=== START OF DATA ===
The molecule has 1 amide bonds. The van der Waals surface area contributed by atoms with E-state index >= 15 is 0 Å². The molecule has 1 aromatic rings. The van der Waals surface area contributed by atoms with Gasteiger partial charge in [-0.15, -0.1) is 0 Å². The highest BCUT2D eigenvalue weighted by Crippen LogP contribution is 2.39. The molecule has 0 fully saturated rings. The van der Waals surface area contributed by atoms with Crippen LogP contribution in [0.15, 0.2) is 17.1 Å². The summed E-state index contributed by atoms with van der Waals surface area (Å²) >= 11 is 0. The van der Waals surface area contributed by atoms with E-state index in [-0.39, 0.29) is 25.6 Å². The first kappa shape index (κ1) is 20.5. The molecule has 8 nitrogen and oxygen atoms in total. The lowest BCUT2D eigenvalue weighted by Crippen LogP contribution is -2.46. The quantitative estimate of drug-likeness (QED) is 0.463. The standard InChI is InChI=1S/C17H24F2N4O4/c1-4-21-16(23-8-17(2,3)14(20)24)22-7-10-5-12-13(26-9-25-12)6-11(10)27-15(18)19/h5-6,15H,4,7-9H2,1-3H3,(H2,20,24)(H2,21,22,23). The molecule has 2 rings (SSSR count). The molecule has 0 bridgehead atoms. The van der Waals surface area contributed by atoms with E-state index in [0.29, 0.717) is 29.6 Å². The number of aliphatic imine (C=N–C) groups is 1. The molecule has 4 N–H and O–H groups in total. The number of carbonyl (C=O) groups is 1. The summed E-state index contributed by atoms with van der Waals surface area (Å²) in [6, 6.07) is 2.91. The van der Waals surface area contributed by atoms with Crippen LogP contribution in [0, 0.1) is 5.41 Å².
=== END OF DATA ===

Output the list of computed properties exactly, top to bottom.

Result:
The molecule has 1 amide bonds. The van der Waals surface area contributed by atoms with E-state index >= 15 is 0 Å². The molecule has 1 aromatic rings. The van der Waals surface area contributed by atoms with Gasteiger partial charge in [-0.15, -0.1) is 0 Å². The highest BCUT2D eigenvalue weighted by Crippen LogP contribution is 2.39. The molecule has 0 fully saturated rings. The van der Waals surface area contributed by atoms with Crippen LogP contribution in [0.15, 0.2) is 17.1 Å². The summed E-state index contributed by atoms with van der Waals surface area (Å²) >= 11 is 0. The van der Waals surface area contributed by atoms with E-state index in [-0.39, 0.29) is 25.6 Å². The first kappa shape index (κ1) is 20.5. The molecule has 8 nitrogen and oxygen atoms in total. The lowest BCUT2D eigenvalue weighted by Crippen LogP contribution is -2.46. The quantitative estimate of drug-likeness (QED) is 0.463. The standard InChI is InChI=1S/C17H24F2N4O4/c1-4-21-16(23-8-17(2,3)14(20)24)22-7-10-5-12-13(26-9-25-12)6-11(10)27-15(18)19/h5-6,15H,4,7-9H2,1-3H3,(H2,20,24)(H2,21,22,23). The molecule has 2 rings (SSSR count). The molecule has 0 bridgehead atoms. The van der Waals surface area contributed by atoms with E-state index in [0.29, 0.717) is 29.6 Å². The number of aliphatic imine (C=N–C) groups is 1. The molecule has 4 N–H and O–H groups in total. The number of carbonyl (C=O) groups is 1. The summed E-state index contributed by atoms with van der Waals surface area (Å²) in [6, 6.07) is 2.91. The van der Waals surface area contributed by atoms with Crippen LogP contribution in [0, 0.1) is 5.41 Å².